world cup

Team Up for World Cup Soccer and Global Camps Africa

New York City – The much anticipated FIFA World Cup Soccer match in South Africa between the U.S and England will be televised at a viewing party Saturday, June 12 to benefit Global Camps Africa and children affected by HIV/AIDS. The event will be held from noon to 5 Vintage Irving/Side Bar located at 15th and Irving Pl., Union Square, NYC. Special guest, Rima Fakih, Miss USA, is scheduled to appear prior to the start of the match.

This matchup is the first time the U.S. has faced England in a World Cup since a famous upset 60 years ago when the United States, against all odds, defeated England 1–0 in what has been named the “Miracle on Grass”. The game and the U.S. team were profiled in the book “The Game of Their Lives” by Geoffrey Douglas, which was later made into a film. At the time, England considered itself the “King of Football”; the odds were 3–1 the English would win the World Cup, and 500–1 for the U.S.

Proceeds from the benefit will support Global Camps Africa (GCA), a U.S. based nonprofit that provides a unique camp experience and ongoing support for children in South Africa affected by HIV/AIDS. The camps, which serve thousands of children, are part education, part HIV/AIDS awareness and prevention, and part crucial life skills all wrapped up in a spirit of fun and camaraderie. Three 9-day camps are held each year. Boys’ and girls’ camps alternate, bringing together 135 children each session. The children are from 11-16 years of age and largely from the Soweto area of Johannesburg. Follow-up support is provided at bi-weekly Kids Clubs in Soweto where up to one thousand children show up each Saturday that Kids Clubs are held.

In anticipation of the impact of the World Cup, this past April GCA presented training near Pretoria to nearly 200 representatives of 65 South African NGO’s to prepare them to provide camps during the World Cup when many schools in South Africa will close.

The viewing party will include 2-for1 drinks, big screen viewing of the match and a silent auction including autographed soccer merchandise, tickets to New York Red Bulls matches and vouchers to fine dining in New York City along with a number of other items.

Tickets to the pre-game gourmet brunch and viewing party from noon to 5 p.m. are $100 VIP (which includes a special gift) and $75 General Admission. Tickets to the viewing party from 2 p.m. to 5 p.m. are $40 through June 11 and $50 at the door. Space is limited so advance ticket purchase online at is encouraged.

American-Style Camps Teach Life-Changing HIV/AIDS Lessons During World Cup

JOHANNESBURG, South AfricaJune 22 /PRNewswire-USNewswire/ — While all eyes are on the World Cup in South Africa, local NGOs caution that school closings, influx of tourists, and relaxation of border controls leave children susceptible to exploitation, petty crime, prostitution, and drug dealing. South Africa is already riddled with one of the highest prevalence rates of HIV/AIDS. But a unique collaboration of Africans and Americans is tackling the problem.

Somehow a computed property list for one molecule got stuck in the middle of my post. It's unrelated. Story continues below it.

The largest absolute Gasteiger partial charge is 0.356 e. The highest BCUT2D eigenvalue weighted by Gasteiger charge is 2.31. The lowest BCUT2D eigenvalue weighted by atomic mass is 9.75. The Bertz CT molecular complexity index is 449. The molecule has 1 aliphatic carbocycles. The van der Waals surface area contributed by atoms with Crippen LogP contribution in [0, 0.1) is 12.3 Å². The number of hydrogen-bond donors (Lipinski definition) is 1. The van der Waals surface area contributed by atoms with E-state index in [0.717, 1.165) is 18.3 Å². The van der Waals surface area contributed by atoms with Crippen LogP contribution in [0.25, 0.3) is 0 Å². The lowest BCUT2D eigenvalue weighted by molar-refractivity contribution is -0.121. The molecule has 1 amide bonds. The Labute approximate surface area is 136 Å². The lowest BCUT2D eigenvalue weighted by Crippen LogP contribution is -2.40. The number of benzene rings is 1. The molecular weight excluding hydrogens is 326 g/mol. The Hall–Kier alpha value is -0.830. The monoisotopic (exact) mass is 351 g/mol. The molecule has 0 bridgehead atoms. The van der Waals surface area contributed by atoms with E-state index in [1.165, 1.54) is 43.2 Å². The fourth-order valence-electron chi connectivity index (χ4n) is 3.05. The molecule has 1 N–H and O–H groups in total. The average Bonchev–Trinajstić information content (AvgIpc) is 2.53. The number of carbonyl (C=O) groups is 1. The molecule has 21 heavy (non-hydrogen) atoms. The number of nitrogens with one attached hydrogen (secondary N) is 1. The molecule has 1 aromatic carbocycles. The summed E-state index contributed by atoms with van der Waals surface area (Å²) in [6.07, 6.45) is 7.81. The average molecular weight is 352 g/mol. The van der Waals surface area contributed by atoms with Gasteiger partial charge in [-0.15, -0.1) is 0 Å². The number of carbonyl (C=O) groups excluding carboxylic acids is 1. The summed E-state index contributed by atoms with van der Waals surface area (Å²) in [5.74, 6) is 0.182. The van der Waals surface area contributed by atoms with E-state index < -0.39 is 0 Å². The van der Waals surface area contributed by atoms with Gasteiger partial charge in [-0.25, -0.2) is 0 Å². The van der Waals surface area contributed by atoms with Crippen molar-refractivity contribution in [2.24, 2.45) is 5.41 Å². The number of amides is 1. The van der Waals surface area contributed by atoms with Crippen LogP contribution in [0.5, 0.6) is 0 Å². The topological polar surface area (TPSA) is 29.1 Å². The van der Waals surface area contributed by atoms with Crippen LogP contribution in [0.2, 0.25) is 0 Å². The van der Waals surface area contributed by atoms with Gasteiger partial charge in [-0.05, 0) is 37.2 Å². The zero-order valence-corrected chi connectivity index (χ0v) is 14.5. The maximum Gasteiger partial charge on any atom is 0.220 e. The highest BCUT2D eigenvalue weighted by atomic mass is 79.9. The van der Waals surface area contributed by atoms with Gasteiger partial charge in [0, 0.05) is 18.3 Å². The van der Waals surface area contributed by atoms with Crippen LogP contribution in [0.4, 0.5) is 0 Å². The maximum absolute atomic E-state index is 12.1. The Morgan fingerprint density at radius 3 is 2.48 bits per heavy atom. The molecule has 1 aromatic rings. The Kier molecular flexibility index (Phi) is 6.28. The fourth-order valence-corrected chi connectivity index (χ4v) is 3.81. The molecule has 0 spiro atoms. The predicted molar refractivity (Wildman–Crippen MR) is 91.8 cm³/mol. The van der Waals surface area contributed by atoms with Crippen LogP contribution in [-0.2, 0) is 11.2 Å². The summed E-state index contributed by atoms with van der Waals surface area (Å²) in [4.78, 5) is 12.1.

Camps for youth in Africa to teach life skills have grown in popularity. Global Camps Africa (GCA) was founded in 2004 as an HIV/AIDS prevention/education program by Phil Lilienthal, a Virginia attorney who ran Camp Winnebago in Maine for 30 years. Six years and 33 camps later, GCA has reached more than 4,200 children inSouth Africa.

In partnership with HIVSA, a South African-based NGO, GCA holds residential camps and bi-weekly Kids Clubs each year for children aged 11-16 years mostly from Soweto. Traditional recreational activities of a U.S. camp are combined with HIV/AIDS awareness, Voluntary Counseling and Testing, and life skills.

In April 2010, GCA shared its model through training funded by USAID/PACT to 65 South African NGOs.

Mr. Lilienthal notes, “Camp is a profound educational tool to change children’s lives in a way that schools inSouth Africa have not been able to do.”

According to UNAIDS, Sub-Saharan Africa continues to have the world’s largest population of people living with HIV. In South Africa, 18% of the population are infected compared to an estimated 23% in neighboring Kingdom of Lesotho.

Reaching across African borders, GCA worked with the Office of the First Lady of Lesotho and the International Association of Applied Psychology, a UN-accredited NGO, and US Doctors for Africa to hold a “Girls Empowerment Camp” before the World Cup for forty school drop-out females.

Dr. Judy Kuriansky, internationally noted clinical psychologist, IAAP NGO representative to the UN, and faculty member of Columbia University Teachers College, and IAAP team member Mary O’Neill Berry, partnered in implementing and evaluating the program.

Says Kuriansky, “The camp was powerful in teaching the girls HIV risk reduction behaviors and income generating activities crucial to resist being seduced into ‘transactional sex’ for money for food, clothes or school.”

The First Lady of Lesotho, Mrs. Mathato Mosisili, lauded the South African and Sesothan teams, and the Americans’ expertise as a promising approach to reduce the serious shared health problem.